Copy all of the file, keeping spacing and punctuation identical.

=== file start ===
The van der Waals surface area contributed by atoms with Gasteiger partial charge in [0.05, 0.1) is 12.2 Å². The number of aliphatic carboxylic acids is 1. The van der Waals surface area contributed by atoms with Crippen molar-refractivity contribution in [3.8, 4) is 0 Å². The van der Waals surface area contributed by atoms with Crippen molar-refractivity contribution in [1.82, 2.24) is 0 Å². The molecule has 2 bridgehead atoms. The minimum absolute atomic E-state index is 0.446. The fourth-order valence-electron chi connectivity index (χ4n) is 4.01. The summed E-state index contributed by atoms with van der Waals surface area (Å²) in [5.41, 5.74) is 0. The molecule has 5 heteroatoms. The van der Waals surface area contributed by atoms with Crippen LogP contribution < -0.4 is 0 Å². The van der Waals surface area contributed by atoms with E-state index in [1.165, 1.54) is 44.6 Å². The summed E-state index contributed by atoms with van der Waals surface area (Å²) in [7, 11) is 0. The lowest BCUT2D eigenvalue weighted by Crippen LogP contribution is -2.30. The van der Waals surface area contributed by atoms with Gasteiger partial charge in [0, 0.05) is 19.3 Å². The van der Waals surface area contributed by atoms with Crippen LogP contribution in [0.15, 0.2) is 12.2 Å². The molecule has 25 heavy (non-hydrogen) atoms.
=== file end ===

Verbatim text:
The van der Waals surface area contributed by atoms with Gasteiger partial charge in [0.05, 0.1) is 12.2 Å². The number of aliphatic carboxylic acids is 1. The van der Waals surface area contributed by atoms with Crippen molar-refractivity contribution in [3.8, 4) is 0 Å². The van der Waals surface area contributed by atoms with Crippen molar-refractivity contribution in [1.82, 2.24) is 0 Å². The molecule has 2 bridgehead atoms. The minimum absolute atomic E-state index is 0.446. The fourth-order valence-electron chi connectivity index (χ4n) is 4.01. The summed E-state index contributed by atoms with van der Waals surface area (Å²) in [5.41, 5.74) is 0. The molecule has 5 heteroatoms. The van der Waals surface area contributed by atoms with Crippen LogP contribution < -0.4 is 0 Å². The van der Waals surface area contributed by atoms with E-state index in [1.165, 1.54) is 44.6 Å². The summed E-state index contributed by atoms with van der Waals surface area (Å²) in [7, 11) is 0. The lowest BCUT2D eigenvalue weighted by Crippen LogP contribution is -2.30. The van der Waals surface area contributed by atoms with Gasteiger partial charge in [0, 0.05) is 19.3 Å². The van der Waals surface area contributed by atoms with Crippen LogP contribution in [0.15, 0.2) is 12.2 Å². The molecule has 25 heavy (non-hydrogen) atoms.